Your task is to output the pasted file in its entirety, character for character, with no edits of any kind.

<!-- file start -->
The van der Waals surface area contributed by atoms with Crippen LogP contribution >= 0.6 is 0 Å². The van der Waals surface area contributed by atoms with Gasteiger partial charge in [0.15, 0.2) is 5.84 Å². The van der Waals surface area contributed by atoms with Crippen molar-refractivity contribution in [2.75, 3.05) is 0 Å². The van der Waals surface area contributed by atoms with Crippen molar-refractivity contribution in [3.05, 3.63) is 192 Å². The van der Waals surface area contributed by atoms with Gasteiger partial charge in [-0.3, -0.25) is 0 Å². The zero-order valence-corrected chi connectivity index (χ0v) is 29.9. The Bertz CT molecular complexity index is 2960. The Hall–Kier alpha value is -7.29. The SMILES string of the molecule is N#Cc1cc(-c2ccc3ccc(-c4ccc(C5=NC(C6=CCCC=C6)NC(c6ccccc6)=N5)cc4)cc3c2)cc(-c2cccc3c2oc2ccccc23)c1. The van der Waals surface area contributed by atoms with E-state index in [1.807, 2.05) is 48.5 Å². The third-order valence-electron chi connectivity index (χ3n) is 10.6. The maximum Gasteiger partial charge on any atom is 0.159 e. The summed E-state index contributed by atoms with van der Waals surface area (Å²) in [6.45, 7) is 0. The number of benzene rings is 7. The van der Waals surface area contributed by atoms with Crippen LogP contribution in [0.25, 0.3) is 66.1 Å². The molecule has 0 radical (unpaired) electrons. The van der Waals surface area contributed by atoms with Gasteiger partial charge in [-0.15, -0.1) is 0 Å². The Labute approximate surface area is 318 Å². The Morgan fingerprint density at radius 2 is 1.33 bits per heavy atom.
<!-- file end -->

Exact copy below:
The van der Waals surface area contributed by atoms with Crippen LogP contribution >= 0.6 is 0 Å². The van der Waals surface area contributed by atoms with Gasteiger partial charge in [0.15, 0.2) is 5.84 Å². The van der Waals surface area contributed by atoms with Crippen molar-refractivity contribution in [2.75, 3.05) is 0 Å². The van der Waals surface area contributed by atoms with Crippen molar-refractivity contribution in [3.05, 3.63) is 192 Å². The van der Waals surface area contributed by atoms with Gasteiger partial charge in [-0.3, -0.25) is 0 Å². The zero-order valence-corrected chi connectivity index (χ0v) is 29.9. The Bertz CT molecular complexity index is 2960. The Hall–Kier alpha value is -7.29. The SMILES string of the molecule is N#Cc1cc(-c2ccc3ccc(-c4ccc(C5=NC(C6=CCCC=C6)NC(c6ccccc6)=N5)cc4)cc3c2)cc(-c2cccc3c2oc2ccccc23)c1. The van der Waals surface area contributed by atoms with E-state index in [1.807, 2.05) is 48.5 Å². The third-order valence-electron chi connectivity index (χ3n) is 10.6. The maximum Gasteiger partial charge on any atom is 0.159 e. The summed E-state index contributed by atoms with van der Waals surface area (Å²) in [6.45, 7) is 0. The number of benzene rings is 7. The van der Waals surface area contributed by atoms with Crippen LogP contribution in [0.25, 0.3) is 66.1 Å². The molecule has 0 radical (unpaired) electrons. The van der Waals surface area contributed by atoms with Gasteiger partial charge in [-0.15, -0.1) is 0 Å². The Labute approximate surface area is 318 Å². The Morgan fingerprint density at radius 2 is 1.33 bits per heavy atom.